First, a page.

Sometimes the best thing to do is to wipe it and start over. Unless…
I’ve said this before, but I’ve been in mobile devices since 1996. In fact, I cut my journalistic teeth on WindowsCE devices, getting started with a Casio E10 back in 1996. It’s been an interesting journey that got me involved with many members of the Windows Mobile MVP community. Along the way, I also helped get pocketnow.com and Gear Diary, both of them mobile device sites (though Gear Diary is more of a mobile computing than mobile DEVICE site now-a-days) off the ground. During that time, I got involved in custom Windows Mobile device ROM’s for a number of different devices. I was even able to make (albeit very basic) mods to some ROM’s so that when I hard reset a Windows Mobile device or PocketPC Phone, custom software would automatically install as part of the process. During my brief romp in the Android world, I got very good at rooting Android phones with and without rooting tools.
I got my first iPhone in 2008, with the iPhone 3G. At that point, the device was still an AT&T exclusive, which for me was ok. As a Chicago resident, that metro area provided enough dense coverage that I didn’t think I’d have any call coverage issues. As many found out, that was an incorrect assumption. 3G was still new at the time, and the iPhone 3G was plagued with both battery and call quality/ dropping issues due to radios and radio ROMS that would desperately try – come hell or high water – to keep or find a 3G signal. As such, batteries would drain faster than you could say, “Bob’s your uncle;” and call quality tanked. The fledgling iDevice had tower switching issues; and tended to drop more calls than it connected. I had my iPhone 3G for less than 3 months before I sold it due to too many dropped calls. I can remember speaking with a writing partner, and during one critical 20 minute call at my desk, my iPhone dropped the call 11 times. At the end of the day, I had to ask myself if I would tolerate that level of performance from any OTHER mobile device I was using or reviewing, and the answer was a very quick and resounding, “no.” So, out it went.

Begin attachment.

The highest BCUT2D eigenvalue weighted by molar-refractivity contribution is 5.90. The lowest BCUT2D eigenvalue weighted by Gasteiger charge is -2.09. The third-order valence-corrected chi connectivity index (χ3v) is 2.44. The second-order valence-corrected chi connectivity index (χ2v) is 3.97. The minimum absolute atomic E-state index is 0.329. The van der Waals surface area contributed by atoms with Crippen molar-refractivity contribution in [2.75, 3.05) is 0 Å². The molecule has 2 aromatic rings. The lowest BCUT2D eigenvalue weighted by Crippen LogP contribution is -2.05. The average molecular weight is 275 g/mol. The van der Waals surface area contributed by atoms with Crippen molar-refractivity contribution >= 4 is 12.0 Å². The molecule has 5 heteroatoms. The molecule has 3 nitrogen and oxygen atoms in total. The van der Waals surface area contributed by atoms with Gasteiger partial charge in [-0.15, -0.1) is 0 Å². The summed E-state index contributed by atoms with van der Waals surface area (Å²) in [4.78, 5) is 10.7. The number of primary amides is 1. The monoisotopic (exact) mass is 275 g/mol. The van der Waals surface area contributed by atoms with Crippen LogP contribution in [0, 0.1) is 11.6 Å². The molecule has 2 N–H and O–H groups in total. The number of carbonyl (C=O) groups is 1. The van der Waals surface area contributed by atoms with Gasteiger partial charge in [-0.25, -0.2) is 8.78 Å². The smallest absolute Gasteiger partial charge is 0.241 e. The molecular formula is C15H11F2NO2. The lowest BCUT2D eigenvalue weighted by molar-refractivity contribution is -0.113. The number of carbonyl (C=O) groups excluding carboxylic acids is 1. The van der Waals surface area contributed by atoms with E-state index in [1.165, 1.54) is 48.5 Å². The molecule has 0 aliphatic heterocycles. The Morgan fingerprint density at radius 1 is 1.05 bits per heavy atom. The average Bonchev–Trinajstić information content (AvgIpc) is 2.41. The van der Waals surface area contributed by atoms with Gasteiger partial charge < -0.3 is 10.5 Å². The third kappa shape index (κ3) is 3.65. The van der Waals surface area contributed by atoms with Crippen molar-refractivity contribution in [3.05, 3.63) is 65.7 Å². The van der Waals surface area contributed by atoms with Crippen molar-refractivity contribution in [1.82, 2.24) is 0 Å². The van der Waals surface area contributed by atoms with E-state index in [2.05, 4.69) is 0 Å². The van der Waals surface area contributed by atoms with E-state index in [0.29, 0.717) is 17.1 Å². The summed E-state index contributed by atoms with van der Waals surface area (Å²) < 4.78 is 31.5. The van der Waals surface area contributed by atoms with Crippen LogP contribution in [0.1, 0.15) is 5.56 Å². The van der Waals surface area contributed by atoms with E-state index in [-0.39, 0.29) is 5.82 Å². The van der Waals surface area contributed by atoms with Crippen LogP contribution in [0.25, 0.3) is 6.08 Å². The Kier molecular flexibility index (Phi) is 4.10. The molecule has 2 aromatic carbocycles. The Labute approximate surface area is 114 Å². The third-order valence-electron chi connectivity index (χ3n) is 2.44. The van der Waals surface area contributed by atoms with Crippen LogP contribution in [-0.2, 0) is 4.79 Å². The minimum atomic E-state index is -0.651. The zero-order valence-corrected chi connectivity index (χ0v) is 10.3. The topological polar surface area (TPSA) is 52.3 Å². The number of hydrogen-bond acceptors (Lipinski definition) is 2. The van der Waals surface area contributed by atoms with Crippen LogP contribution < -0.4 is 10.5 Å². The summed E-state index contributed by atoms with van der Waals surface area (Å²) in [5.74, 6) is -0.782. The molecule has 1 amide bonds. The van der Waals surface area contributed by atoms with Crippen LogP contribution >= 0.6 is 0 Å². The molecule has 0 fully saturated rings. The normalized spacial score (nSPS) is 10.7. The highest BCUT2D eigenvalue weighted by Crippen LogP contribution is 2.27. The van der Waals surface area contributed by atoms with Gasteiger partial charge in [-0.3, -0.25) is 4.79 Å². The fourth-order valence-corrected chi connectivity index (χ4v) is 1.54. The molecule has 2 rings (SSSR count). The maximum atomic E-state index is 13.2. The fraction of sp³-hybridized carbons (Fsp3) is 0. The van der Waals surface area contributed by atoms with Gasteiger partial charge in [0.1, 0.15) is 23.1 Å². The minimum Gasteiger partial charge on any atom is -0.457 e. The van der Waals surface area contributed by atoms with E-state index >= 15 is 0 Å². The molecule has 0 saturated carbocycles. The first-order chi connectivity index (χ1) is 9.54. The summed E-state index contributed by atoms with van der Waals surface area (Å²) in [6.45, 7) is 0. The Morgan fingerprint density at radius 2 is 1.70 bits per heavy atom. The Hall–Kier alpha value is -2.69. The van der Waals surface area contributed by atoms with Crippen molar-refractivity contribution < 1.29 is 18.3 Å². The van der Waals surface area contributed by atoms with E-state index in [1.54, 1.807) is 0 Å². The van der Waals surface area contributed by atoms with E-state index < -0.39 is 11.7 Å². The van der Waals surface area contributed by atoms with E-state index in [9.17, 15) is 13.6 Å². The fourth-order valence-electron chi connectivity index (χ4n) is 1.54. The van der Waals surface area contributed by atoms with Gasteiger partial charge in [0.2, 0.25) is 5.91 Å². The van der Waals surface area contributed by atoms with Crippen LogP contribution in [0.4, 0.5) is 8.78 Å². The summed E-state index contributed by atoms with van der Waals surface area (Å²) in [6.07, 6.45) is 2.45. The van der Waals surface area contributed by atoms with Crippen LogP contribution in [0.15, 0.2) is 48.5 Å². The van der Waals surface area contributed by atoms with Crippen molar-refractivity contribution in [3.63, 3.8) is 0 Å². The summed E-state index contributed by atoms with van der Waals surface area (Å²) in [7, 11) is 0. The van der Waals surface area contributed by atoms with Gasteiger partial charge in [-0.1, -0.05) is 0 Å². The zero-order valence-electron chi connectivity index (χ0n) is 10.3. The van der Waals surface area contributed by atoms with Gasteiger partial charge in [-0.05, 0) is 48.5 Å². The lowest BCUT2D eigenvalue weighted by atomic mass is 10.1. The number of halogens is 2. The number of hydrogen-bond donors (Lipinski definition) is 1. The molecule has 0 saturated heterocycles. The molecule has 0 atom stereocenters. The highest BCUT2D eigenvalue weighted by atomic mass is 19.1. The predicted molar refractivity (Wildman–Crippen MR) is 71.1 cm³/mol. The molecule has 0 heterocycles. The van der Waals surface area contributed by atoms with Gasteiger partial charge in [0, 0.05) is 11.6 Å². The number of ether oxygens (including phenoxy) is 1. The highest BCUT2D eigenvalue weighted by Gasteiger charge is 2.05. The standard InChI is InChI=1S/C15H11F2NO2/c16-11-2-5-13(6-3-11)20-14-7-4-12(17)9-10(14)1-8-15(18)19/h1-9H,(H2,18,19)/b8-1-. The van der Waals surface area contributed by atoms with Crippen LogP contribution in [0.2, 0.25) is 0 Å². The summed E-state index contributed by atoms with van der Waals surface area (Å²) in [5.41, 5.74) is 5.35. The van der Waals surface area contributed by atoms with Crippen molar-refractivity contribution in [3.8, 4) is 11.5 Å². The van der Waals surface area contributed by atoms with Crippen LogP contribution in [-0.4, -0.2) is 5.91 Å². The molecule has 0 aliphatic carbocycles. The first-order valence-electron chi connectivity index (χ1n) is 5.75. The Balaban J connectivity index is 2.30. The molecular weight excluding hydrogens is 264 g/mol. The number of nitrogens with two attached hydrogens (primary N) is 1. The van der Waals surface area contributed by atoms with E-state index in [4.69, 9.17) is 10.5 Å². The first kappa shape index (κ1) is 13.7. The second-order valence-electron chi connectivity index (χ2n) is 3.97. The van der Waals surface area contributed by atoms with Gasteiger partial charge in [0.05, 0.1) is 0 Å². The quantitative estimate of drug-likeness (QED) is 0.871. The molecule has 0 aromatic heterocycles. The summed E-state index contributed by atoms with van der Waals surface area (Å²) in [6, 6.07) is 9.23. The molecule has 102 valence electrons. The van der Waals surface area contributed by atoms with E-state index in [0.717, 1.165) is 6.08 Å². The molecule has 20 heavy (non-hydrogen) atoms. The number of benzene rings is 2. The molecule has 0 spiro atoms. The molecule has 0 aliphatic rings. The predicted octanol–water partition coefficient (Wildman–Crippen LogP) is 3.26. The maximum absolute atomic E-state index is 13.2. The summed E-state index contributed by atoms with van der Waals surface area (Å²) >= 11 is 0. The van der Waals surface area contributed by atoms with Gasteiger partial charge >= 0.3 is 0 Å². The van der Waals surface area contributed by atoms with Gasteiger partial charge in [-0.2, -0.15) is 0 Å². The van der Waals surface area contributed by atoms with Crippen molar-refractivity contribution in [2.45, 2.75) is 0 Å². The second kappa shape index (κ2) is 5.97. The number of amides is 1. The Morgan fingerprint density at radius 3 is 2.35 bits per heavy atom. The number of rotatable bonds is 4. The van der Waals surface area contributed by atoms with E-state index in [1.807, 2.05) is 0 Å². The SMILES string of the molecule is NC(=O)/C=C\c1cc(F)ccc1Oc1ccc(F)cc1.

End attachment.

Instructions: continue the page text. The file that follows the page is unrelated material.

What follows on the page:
So, fast forward to present day…
I’m currently using an iPhone 5, on AT&T again (I left AT&T for T-Mobile, then came back with the release of the iPhone 5). When it comes to mobile devices, I’ve somewhat changed my point of view and philosophy – I’m a little tired of the cuts and bruises one receives when living on the ragged, hairy, bleeding edge, so I’m very happy to be back inside Apple’s Walled Garden. No jail breaking for me… I did jail break my iPhone 5 at one point and ventured outside of the walled garden for all of, like, 27 and a half minutes, and quickly ran back home. Cydia… Oy!! What a hot mess THAT is! Never again.
Anyway, the point to all of this rambling..? Very simple – well, perhaps not THAT simple. But there are a couple things that I wanted to say to everyone about their phones in general, and then wanted to point out something that SHOULD work, but absolutely doesn’t. I’ll get to that in a sec…
- Do NOT Fear the Hard Reset
I said this in a lengthy column back when I was writing for pocketnow, I think. If you have a smartphone (back then, they were called PDA’s (personal digital assistants), and they didn’t have cellular connectivity), you’re going to put apps on it, and not all of them work and play well together. Some developers just don’t produce quality code and don’t test well. As a software quality professional with 25 years of experience, you have no idea how much that very common behavior just makes my teeth itch…As such, you’re likely going to wind up with a device that gets really screwed up at one point or another. When that happens, your best course of action is not to pull your hair out trying to fix things. Most of your information is either backed up in your Google account on your Android phone, in OneDrive on your Windows Phone or in iCloud on your iPhone. Don’t worry about it. Just hard reset the thing and rebuild the device from scratch and be done with it.If you’ve installed a lot of apps and had a good, functional back up of the device prior to things going south, you could also do a simple restore (which may save you time when rebuilding or reestablishing your device’s setup). Unfortunately, depending on how diligent you are in backing up your device, you may or may not have a good, device back up available. Yes, you can try to trouble shoot the problems, but the likelihood of you pinpointing what combination of apps and/or settings that sent your device south is very slim. The best thing to do is admit defeat, put on your big boy undies and wipe the device and rebuild. You may find that you’ll not only resolve the problem, but may see a huge performance boost. Your smartphone likes it when it’s clean.